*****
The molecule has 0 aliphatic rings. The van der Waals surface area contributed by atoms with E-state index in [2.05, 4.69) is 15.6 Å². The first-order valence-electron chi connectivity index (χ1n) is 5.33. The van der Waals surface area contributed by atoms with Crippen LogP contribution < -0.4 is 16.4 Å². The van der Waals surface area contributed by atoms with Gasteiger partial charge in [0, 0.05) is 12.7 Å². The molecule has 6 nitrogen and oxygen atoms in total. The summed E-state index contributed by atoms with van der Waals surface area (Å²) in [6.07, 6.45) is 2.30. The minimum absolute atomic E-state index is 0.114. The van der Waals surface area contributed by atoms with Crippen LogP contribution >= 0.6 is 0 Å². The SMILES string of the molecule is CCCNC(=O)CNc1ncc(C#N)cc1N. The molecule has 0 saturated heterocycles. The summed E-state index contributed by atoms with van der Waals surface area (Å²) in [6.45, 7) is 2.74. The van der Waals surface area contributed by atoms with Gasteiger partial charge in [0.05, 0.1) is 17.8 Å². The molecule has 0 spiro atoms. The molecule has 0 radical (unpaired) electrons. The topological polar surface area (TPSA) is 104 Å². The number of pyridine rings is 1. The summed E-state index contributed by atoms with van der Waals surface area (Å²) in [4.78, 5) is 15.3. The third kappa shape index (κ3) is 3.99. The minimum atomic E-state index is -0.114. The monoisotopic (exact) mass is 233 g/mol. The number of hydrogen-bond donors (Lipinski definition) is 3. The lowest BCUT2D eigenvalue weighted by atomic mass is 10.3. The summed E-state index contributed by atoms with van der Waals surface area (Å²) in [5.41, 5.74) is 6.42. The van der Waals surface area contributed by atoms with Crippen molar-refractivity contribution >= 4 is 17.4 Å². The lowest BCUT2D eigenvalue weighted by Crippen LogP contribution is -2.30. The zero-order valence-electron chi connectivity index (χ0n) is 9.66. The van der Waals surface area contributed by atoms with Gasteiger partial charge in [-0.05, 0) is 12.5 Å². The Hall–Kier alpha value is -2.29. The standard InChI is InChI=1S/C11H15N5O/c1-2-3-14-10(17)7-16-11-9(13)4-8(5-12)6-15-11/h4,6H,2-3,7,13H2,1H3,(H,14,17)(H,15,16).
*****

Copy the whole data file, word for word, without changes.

The molecule has 0 aliphatic rings. The van der Waals surface area contributed by atoms with E-state index in [2.05, 4.69) is 15.6 Å². The first-order valence-electron chi connectivity index (χ1n) is 5.33. The van der Waals surface area contributed by atoms with Crippen LogP contribution < -0.4 is 16.4 Å². The van der Waals surface area contributed by atoms with Gasteiger partial charge in [0, 0.05) is 12.7 Å². The molecule has 6 nitrogen and oxygen atoms in total. The summed E-state index contributed by atoms with van der Waals surface area (Å²) in [6.07, 6.45) is 2.30. The minimum absolute atomic E-state index is 0.114. The van der Waals surface area contributed by atoms with Crippen LogP contribution >= 0.6 is 0 Å². The SMILES string of the molecule is CCCNC(=O)CNc1ncc(C#N)cc1N. The molecule has 0 saturated heterocycles. The summed E-state index contributed by atoms with van der Waals surface area (Å²) in [6.45, 7) is 2.74. The van der Waals surface area contributed by atoms with Gasteiger partial charge in [0.05, 0.1) is 17.8 Å². The molecule has 0 spiro atoms. The molecule has 0 radical (unpaired) electrons. The topological polar surface area (TPSA) is 104 Å². The number of pyridine rings is 1. The summed E-state index contributed by atoms with van der Waals surface area (Å²) in [4.78, 5) is 15.3. The third kappa shape index (κ3) is 3.99. The minimum atomic E-state index is -0.114. The monoisotopic (exact) mass is 233 g/mol. The number of hydrogen-bond donors (Lipinski definition) is 3. The lowest BCUT2D eigenvalue weighted by atomic mass is 10.3. The summed E-state index contributed by atoms with van der Waals surface area (Å²) in [5.41, 5.74) is 6.42. The van der Waals surface area contributed by atoms with Crippen molar-refractivity contribution >= 4 is 17.4 Å². The lowest BCUT2D eigenvalue weighted by Crippen LogP contribution is -2.30. The zero-order valence-electron chi connectivity index (χ0n) is 9.66. The van der Waals surface area contributed by atoms with Gasteiger partial charge in [-0.05, 0) is 12.5 Å². The Hall–Kier alpha value is -2.29. The standard InChI is InChI=1S/C11H15N5O/c1-2-3-14-10(17)7-16-11-9(13)4-8(5-12)6-15-11/h4,6H,2-3,7,13H2,1H3,(H,14,17)(H,15,16).